The Cincinnati Reds franchise is one of storied history. Many superstars and legends have come and gone from the rosters of old. Names like Joe Morgan, Pete Rose, Barry Larkin and Ken Griffey Jr.. all come to mind. There is one superstar though who doesn’t seem to get a lot of attention though, and that is first baseman Joey Votto. Quietly, Votto has been one of the best players of his era, and one of the best in Reds history. After struggling for the last couple years, he has returned to his MVP form, which earned him the nickname “Vottomatic”.
Votto was drafted in 2002 as a catcher out of a Canadian prep high school. Soon thereafter, he was moved to his current home of first base. It took him five years to reach the Majors, breaking through in 2007, and he hasn’t left since. In a division chock full of really good first baseman, Votto made a name for himself in a different way. At the time, the St. Louis Cardinals had Albert Pujols, one of the best first baseman of all-time. The Milwaukee Brewers also were enjoying many productive years of slugger, Prince Fielder. The Reds had been mired in mediocrity, unable to win the division, and get a steady, productive first baseman who was a leader. Enter Joey Votto.
On Base Machine
Votto splashed onto the scene, becoming a force to be reckoned with almost immediately. It wasn’t because he was bashing home runs, or driving in hundreds of runs, it was because of his elite plate presence. Through his first two years in the majors, Votto had a .309 batting average, but carried a .364 on-base percentage. As Votto improved at the Major League level, so did his hitting. By 2010, Votto turned into one of the premier first basemen in the league. In that 2010 season, Votto hit .324 with a whopping .424 OBP, which led all of Major League Baseball. He also added in 37 big flies and 113 RBI, while wining the NL MVP award, and helping the Cincinnati Reds win the Central Division for the first time since 1995.
Votto wouldn’t stop there though, he would continue to collect obscene amounts of walks, while not striking out very much. While this happened, Joey became a leader in the Cincinnati clubhouse, leading the team to two more playoff berths and another division title in 2012.
Time to get Gaudy
After obtaining the MVP, Votto didn’t slow down whatsoever. In 2011, he posted a .474 on base percentage, and drew 18 intentional walks. Furthermore, that began a string of six eligible years where his seasonal OBP didn’t drop below .417. During that time, Votto also carried some really bad Cincinnati teams, as they were in the midst of rebuilding. And in 2017, Votto almost secured his second MVP award, losing in the closest MVP race since 1979 (tie between Keith Hernandez and Willie Stargell). Giancarlo Stanton edged out Votto by two measly points, and took the trophy. In that 2017 season, Votto slashed .320/.454/.578 with 36 homers and 100 RBI. This would be the final season of gaudy on-base numbers for the first baseman though, as the decline came fast and furious.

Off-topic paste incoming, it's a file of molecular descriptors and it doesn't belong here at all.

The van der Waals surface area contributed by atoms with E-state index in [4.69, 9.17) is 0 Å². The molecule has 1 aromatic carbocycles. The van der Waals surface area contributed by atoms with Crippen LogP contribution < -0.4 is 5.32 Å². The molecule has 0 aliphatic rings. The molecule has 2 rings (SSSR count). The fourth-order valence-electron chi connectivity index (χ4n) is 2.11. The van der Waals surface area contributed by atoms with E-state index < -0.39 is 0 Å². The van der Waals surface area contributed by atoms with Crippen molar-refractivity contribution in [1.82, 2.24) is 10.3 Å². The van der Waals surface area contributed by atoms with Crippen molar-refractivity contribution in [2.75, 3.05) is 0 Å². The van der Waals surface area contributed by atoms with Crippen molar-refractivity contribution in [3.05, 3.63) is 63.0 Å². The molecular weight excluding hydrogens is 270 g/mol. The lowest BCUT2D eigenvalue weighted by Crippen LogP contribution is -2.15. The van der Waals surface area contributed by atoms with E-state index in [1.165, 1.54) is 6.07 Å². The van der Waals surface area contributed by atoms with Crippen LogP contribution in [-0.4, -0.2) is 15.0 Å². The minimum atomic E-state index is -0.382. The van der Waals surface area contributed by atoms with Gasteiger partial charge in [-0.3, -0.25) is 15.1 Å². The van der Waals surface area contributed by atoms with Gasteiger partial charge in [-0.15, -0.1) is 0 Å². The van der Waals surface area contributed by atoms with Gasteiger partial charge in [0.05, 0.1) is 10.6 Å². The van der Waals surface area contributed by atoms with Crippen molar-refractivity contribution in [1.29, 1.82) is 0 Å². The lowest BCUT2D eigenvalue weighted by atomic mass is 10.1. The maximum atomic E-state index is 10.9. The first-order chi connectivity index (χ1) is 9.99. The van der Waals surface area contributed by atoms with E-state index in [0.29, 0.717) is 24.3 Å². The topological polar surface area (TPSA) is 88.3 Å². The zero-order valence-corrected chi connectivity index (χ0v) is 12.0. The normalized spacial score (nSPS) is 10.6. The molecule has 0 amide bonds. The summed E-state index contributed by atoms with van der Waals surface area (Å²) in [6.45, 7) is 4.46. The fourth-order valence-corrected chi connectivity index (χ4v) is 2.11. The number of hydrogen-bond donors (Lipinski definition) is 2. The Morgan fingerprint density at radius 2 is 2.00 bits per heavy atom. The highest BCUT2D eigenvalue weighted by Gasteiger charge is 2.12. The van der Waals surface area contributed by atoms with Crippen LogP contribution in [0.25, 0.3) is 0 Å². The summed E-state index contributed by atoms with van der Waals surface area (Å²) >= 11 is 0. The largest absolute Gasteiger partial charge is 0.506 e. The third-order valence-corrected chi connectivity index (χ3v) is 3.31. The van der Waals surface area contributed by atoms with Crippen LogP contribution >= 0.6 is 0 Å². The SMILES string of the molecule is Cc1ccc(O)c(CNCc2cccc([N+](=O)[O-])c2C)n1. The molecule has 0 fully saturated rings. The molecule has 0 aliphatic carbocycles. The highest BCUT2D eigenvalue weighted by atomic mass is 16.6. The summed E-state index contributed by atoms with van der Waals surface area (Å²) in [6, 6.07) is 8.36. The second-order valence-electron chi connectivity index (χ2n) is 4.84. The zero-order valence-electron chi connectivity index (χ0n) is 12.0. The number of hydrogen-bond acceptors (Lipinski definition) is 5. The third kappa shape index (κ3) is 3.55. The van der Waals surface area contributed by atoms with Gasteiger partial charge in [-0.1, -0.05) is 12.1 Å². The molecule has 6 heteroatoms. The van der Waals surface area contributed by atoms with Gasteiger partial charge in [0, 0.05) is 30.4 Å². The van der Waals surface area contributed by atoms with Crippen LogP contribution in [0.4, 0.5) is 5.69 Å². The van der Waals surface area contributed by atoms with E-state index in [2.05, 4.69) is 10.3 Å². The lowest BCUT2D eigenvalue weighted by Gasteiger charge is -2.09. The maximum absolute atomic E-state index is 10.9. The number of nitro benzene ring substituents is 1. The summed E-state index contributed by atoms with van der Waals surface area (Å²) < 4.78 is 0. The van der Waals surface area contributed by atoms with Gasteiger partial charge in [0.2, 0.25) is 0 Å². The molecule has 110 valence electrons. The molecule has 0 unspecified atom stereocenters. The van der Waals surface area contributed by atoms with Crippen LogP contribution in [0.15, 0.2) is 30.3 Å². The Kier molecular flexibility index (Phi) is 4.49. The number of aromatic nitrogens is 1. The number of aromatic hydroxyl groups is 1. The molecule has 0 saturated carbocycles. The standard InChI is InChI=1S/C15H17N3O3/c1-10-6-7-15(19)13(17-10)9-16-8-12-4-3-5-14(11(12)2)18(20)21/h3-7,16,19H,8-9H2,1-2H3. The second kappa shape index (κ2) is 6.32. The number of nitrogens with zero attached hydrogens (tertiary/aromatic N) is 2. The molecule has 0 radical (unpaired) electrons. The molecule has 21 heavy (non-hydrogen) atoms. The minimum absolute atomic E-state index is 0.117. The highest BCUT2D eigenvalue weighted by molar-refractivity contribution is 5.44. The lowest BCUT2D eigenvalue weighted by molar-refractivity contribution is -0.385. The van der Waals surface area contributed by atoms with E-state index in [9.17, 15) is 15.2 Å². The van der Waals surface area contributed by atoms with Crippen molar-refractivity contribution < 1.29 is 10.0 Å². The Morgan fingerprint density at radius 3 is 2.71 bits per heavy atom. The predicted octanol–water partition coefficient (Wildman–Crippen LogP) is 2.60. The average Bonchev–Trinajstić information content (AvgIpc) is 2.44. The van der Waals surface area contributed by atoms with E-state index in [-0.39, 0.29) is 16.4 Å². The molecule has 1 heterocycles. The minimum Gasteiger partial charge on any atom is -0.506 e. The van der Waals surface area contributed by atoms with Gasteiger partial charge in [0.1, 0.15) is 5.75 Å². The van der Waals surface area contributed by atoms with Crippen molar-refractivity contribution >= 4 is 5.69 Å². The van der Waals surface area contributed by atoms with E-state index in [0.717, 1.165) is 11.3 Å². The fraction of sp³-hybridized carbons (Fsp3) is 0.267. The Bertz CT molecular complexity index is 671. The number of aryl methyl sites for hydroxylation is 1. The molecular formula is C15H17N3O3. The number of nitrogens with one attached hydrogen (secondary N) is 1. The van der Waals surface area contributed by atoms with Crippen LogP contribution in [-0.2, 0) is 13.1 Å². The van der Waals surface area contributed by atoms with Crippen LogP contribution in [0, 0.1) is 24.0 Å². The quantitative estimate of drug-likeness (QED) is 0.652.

The Decline: Father Time or Self-Induced?
After that 2017 season, Reds fans had every reason to believe Votto would keep producing at a Hall of Fame level. That didn’t happen. In 2017, Votto played all 162 games, but then missed 17 games in 2018. He also saw an alarming drop-off in power and average, hitting only .284 with 12 home runs. That was his lowest total since his injury-riddled 2014 season. This continued through the next two seasons as well, as Votto started to tinker with his stance, and struck out a lot more than we were all used to seeing. Combining 2018 and 2019, Votto hit a measly .272 with an OBP of .355. During this time he collected only 27 homers, 114 RBI and struck out a combined 224 times. This was unlike the Joey Votto of old, who collected walks and hits like no one else in the league. The new Joey Votto looked a bit slow, and he looked the age of a mid-30s first baseman (He was 36).
2020 was a weird season for everyone, and will go down as an outlier, but Votto showed some promise. In 54 games, he hit 11 home runs, and thus he stopped tinkering with his stance as much. This lead into spring training of 2021, which saw Votto go to the IL for COVID-19 related reasons. Once he got going though, he became the Votto we know and love again. He has given the Cincinnati Reds a breath of fresh air this season, and has produced at a high level again. On April 30th, he mashed his 300th career home run. Since then, he’s been going crazy with the power. On the season Votto is hitting .285/.375/..583 with 25 homers and 75 RBI. This has helped the Reds tremendously, as they are in the hunt for a playoff spot and sit seven games over .500.
Since the All-Star break, Votto has been on an otherworldly tear. He has 15 homers, including a stretch where he hit nine home runs which included seven straight games with at least one. He holds the team lead for both home runs and RBI, and adds another potent bat to an already deadly lineup of hitters.
Joey Votto is 37 now, and there is no telling how much longer he will be with the Cincinnati Reds. It is so much fun to see him produce at super high level again, and look like the Joey Votto of old. Right now, he is doing everything he can in order to help the Reds make a deep playoff run while he still has time left in the league. So sit back, relax and enjoy the ride, as Votto keeps banging and the Reds make a run at the playoffs.
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Joe Morgan, Pete Rose, Barry Larkin, Ken Griffey Jr., Joey Votto, Albert Pujols, Prince Fielder, Keith Hernandez, Willie Stargell, Giancarlo Stanton